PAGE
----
New York to Nashville
Scottish singer-songwriter’s knock to the head helps him finally find his own voice for debut album (05/04/2017)
Scottish musician, singer-songwriter, Ryan Joseph Burns, 27, launches his debut album ‘Absence’ in New York today (Wednesday, April 5) at exclusive Scot’s owned Norwood Club in Manhattan, exactly the spot he was and four years to the day he was hit by a Taxi and rushed to hospital.
“One of the tracks on the album, ‘Oh Manhattan’, is the story of when I was knocked down by a cab literally outside The Norwood Club in New York and rushed to hospital after a severe knock to the head. I have never experienced fear like it. It’s funny to go back four years later and debut my first album, which is a little scary too but I am really looking forward to it!”
Ryan is set to return for his hometown launch at St Lukes in Glasgow, on Wednesday, April 12 where he will be supported by Scottish Album of the Year singer- songwriter, Kathryn joseph who is singing on the title track of his new album, ‘Absence’
“I couldn’t believe when Kathryn said yes to singing on the album, never mind agreeing to a live performance at the album launch. My aunt Jerry Burns is also singing on one of my tracks along with my brothers who I grew up singing with at family parties A big tradition in the Burns household.”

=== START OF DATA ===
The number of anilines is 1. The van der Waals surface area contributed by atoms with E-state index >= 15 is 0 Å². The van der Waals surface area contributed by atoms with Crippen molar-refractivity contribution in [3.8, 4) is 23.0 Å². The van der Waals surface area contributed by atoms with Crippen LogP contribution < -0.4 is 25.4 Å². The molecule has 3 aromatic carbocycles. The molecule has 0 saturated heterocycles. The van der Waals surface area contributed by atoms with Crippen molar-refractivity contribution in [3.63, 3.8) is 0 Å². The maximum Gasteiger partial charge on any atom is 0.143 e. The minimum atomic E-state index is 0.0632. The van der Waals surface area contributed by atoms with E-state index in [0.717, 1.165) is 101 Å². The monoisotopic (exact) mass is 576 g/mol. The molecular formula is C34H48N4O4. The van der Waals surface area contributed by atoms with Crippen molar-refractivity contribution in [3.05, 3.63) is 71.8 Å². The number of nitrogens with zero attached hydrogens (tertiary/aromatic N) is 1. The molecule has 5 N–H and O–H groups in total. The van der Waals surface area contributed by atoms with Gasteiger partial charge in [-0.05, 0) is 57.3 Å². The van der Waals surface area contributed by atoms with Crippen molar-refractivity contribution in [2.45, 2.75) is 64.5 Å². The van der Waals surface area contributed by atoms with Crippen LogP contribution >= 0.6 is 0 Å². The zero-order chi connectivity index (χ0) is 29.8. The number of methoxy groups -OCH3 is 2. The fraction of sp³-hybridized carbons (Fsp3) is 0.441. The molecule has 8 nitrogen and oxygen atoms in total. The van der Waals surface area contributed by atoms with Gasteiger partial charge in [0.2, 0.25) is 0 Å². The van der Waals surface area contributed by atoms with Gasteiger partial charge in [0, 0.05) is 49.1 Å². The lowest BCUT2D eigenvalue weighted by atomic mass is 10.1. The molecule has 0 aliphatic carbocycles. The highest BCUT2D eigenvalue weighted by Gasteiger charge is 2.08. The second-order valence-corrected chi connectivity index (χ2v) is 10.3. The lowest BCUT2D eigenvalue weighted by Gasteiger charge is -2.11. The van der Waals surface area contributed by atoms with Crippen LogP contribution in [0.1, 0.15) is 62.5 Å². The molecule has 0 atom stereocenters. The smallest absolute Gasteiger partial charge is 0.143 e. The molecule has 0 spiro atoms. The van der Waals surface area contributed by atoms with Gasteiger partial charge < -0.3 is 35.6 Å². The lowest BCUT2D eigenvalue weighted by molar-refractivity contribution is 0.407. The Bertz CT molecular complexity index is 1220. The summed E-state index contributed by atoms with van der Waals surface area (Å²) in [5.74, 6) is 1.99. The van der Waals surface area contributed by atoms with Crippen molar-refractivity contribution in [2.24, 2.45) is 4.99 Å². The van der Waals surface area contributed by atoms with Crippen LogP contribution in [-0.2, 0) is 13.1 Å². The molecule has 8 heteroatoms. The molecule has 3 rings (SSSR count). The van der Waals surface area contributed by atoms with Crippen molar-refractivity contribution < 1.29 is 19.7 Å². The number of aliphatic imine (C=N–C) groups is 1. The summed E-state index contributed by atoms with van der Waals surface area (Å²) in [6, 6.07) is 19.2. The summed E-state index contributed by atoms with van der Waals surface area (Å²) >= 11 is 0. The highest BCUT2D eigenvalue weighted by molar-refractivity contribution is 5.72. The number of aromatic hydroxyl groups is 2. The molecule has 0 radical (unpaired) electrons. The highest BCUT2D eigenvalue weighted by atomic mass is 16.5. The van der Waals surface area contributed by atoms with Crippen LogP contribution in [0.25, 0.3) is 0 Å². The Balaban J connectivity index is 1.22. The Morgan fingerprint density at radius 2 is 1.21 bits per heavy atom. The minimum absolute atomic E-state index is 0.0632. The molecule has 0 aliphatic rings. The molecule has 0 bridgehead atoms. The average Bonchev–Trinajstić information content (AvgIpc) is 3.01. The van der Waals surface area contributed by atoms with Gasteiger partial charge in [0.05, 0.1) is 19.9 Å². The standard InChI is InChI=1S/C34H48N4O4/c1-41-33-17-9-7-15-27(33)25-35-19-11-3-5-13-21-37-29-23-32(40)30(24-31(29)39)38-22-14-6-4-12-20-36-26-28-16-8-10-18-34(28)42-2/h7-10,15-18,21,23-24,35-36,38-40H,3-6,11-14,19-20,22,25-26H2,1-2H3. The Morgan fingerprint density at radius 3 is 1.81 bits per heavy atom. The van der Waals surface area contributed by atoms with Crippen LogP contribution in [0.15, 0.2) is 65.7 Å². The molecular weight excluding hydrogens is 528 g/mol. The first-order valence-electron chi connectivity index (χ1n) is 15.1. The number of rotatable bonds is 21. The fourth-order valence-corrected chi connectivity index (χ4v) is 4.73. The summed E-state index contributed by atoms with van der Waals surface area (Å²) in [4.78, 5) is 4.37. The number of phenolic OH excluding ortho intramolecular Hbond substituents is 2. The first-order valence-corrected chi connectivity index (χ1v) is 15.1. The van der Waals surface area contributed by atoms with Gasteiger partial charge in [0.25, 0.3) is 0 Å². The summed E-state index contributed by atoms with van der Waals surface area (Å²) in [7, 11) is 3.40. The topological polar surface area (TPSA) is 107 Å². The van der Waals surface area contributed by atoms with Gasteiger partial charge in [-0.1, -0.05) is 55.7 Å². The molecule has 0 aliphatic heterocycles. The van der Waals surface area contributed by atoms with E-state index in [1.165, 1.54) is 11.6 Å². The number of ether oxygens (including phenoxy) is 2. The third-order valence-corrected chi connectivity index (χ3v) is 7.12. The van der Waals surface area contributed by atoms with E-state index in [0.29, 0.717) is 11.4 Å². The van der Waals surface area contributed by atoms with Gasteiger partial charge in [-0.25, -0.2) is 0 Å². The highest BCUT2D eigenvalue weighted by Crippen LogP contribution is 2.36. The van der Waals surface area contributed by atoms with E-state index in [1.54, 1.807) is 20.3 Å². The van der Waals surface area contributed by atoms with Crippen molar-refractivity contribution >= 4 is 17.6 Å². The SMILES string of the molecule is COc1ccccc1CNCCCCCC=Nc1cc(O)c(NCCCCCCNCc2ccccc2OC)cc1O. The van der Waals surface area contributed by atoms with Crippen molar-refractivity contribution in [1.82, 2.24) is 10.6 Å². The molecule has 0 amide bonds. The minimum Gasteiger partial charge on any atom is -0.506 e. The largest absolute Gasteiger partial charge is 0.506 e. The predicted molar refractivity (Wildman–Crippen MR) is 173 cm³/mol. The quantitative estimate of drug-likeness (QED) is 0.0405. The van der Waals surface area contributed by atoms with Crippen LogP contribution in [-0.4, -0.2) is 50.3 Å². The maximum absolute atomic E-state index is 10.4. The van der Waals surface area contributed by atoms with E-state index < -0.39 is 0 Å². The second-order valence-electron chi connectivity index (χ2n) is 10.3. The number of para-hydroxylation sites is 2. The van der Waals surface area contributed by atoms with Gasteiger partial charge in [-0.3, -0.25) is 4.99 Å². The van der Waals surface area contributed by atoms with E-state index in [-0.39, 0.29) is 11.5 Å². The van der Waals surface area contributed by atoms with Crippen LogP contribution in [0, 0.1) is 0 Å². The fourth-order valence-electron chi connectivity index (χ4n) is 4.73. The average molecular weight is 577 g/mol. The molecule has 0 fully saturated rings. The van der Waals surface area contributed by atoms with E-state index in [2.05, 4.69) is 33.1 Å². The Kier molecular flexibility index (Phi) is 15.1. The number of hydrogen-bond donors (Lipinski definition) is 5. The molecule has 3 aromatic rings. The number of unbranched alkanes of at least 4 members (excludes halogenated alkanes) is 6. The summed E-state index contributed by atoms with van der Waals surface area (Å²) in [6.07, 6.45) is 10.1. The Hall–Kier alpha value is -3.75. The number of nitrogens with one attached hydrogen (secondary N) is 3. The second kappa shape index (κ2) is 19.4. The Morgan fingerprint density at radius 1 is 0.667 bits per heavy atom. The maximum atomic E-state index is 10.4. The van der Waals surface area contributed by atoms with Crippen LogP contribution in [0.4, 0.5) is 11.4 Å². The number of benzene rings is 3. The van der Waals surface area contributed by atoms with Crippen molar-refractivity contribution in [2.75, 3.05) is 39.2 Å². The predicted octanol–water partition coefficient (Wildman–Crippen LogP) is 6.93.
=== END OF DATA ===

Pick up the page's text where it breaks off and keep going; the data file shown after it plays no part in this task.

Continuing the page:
His album launch will be presented by Roddy Hart (and the Lonesome Fire) and he will be supported at St Luke’s by his regular band mates: keyboard player, Tommy Reilly, acoustic guitarist, Michael Cassidy, drummer Gordon Turner and bassist Alan Langdon and electric guitarist, John Martin.
Burns is a regular at BBC Live at The Quay Sessions, he has played guitar and sang with Craig Armstrong at the Royal Concert Hall and singing on Hue and Cry’s new album and is highly regarded as supportive and talented performer throughout Scotland’s music scene.
This debut album has been four to five years in the making and although Ryan had performed some of the material as he was developing it, he couldn’t quite pinpoint what he felt was quite sitting right with him. Returning from New York, and his knock to the head, while demo-ing in 2014, he stopped singing with an Americana accent and switched to singing in his own Scottish accent and finally identified what he had felt unsure about.
“Growing up, my absolute heroes were James Taylor, Jackson Browne, Ryan Adams, Gregory Alan Isakov, and Rufus Wainwright, Bob Dylan and Willie Nelson and I naturally developed an Americana accent like so many Scottish artists do and do it really well, but for me, it began to feel a bit disingenuous. As soon as I started singing in my own accent, the rest of the album just came so easily. I think the accident in New York may have knocked some sense into me.”
Ryan looks set to play Nashville later in the year and is currently negotiating a licensing deal for his album in Europe.
Tickets for St Lukes free launch event are available from http://www.stlukesglasgow.com/whats-on/